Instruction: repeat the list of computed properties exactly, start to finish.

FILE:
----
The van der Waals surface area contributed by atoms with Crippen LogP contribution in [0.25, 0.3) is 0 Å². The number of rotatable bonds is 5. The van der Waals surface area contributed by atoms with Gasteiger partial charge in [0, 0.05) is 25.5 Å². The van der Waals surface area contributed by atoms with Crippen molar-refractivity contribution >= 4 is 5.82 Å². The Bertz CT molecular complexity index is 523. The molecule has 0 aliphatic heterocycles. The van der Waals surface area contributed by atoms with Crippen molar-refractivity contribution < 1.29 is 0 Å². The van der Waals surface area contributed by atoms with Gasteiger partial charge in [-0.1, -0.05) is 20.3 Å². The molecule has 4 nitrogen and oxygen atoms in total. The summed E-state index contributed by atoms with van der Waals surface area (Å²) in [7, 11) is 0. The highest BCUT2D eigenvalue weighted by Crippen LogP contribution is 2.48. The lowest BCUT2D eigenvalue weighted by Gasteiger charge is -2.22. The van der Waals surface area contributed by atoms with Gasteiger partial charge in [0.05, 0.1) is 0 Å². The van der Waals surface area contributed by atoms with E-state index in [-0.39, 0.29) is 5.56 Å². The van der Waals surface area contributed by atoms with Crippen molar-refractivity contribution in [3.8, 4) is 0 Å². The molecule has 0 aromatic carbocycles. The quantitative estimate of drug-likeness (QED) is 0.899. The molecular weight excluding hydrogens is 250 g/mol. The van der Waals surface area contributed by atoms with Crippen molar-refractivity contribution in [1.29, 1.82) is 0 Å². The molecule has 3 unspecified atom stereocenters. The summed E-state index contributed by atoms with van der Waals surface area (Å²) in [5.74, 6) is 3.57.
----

The van der Waals surface area contributed by atoms with Crippen LogP contribution in [0.25, 0.3) is 0 Å². The number of rotatable bonds is 5. The van der Waals surface area contributed by atoms with Gasteiger partial charge in [0, 0.05) is 25.5 Å². The van der Waals surface area contributed by atoms with Crippen molar-refractivity contribution >= 4 is 5.82 Å². The Bertz CT molecular complexity index is 523. The molecule has 0 aliphatic heterocycles. The van der Waals surface area contributed by atoms with Crippen molar-refractivity contribution < 1.29 is 0 Å². The van der Waals surface area contributed by atoms with Gasteiger partial charge in [-0.1, -0.05) is 20.3 Å². The molecule has 4 nitrogen and oxygen atoms in total. The summed E-state index contributed by atoms with van der Waals surface area (Å²) in [7, 11) is 0. The highest BCUT2D eigenvalue weighted by Crippen LogP contribution is 2.48. The lowest BCUT2D eigenvalue weighted by Gasteiger charge is -2.22. The van der Waals surface area contributed by atoms with Gasteiger partial charge in [0.05, 0.1) is 0 Å². The van der Waals surface area contributed by atoms with E-state index in [-0.39, 0.29) is 5.56 Å². The van der Waals surface area contributed by atoms with Crippen molar-refractivity contribution in [3.8, 4) is 0 Å². The molecule has 0 aromatic carbocycles. The quantitative estimate of drug-likeness (QED) is 0.899. The molecular weight excluding hydrogens is 250 g/mol. The van der Waals surface area contributed by atoms with Crippen molar-refractivity contribution in [1.29, 1.82) is 0 Å². The molecule has 3 unspecified atom stereocenters. The summed E-state index contributed by atoms with van der Waals surface area (Å²) in [5.74, 6) is 3.57.